On Friday, September 8, The Centers for Medicare & Medicaid Services, Center for Medicare & Medicaid Innovation (CMMI) hosted the Behavioral Health Payment and Care Delivery Innovation Summit. The purpose of the one-day summit was to discuss alternative payment models that improve behavioral health quality and access across the public health delivery system as well cost effectiveness for beneficiaries.
The meeting featured four panel sessions on key issues affecting the behavioral health care delivery system: substance use disorders, co-occurring conditions, dementia, and the critical need for workforce development in the behavioral health field. CMS intends to use the information presented at the summit to help develop and test new payment models that focus on serious mental illness, opioid use disorder, and the use of telehealth to improve access.
Former Congressman Patrick Kennedy (D-R.I.) gave the keynote address, focusing on alternative payment models, our country’s opioid addiction and suicide crises, and enforcing mental health parity. He recommends an alternative payment model that is evidence-based, offers provider incentives, and covers:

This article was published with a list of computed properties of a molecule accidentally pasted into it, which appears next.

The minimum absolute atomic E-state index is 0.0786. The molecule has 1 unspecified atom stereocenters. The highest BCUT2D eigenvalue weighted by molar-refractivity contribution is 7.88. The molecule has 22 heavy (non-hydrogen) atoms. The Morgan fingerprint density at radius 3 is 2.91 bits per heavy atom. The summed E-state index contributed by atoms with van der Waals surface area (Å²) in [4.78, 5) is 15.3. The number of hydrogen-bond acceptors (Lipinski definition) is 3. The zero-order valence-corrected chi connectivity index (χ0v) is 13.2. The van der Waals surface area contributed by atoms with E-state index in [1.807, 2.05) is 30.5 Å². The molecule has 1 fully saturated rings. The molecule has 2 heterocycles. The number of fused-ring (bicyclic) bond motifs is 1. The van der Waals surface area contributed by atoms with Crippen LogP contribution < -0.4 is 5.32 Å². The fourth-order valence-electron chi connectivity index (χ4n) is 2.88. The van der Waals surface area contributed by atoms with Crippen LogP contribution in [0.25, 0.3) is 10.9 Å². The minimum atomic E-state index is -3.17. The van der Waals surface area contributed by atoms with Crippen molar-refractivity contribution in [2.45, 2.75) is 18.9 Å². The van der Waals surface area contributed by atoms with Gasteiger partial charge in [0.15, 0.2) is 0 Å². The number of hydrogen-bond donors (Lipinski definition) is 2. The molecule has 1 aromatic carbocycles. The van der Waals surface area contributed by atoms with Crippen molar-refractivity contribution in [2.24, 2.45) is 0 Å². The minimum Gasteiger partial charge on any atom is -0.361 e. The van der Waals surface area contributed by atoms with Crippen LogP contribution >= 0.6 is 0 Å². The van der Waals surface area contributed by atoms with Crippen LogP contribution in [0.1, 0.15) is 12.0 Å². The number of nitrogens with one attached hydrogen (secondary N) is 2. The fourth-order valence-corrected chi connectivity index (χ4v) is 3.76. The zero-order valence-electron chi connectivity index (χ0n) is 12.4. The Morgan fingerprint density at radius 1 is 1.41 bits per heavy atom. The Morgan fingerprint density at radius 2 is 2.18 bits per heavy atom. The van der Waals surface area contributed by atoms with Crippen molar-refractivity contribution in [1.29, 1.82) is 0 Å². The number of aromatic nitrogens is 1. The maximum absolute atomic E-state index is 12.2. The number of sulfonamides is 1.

- prevention and early intervention
- screenings for many conditions
- expansion of medication-assisted treatment for specialty substance use disorder care
- care integration
- quality measures linked to payment and incentives
- supportive services
- emerging technologies
- hospital and provider collaboration
In his written remarks, Kennedy also highlighted Beacon’s approach to improve access to medication-assisted treatment (MAT) for persons with substance use disorder via value-based purchasing arrangements. We are currently expanding MAT and community-based treatment capacity by aligning provider financial incentives with clinical outcomes under our own alternative payment models. Beacon has developed a standardized bundled payment for buprenorphine treatment and an opioid treatment episode bundle.
Patrick Kennedy, a mental health advocate, founded The Kennedy Forum in 2013 to focus on effective behavioral health programming and co-founded One Mind, a global leader in open science collaboration for brain research.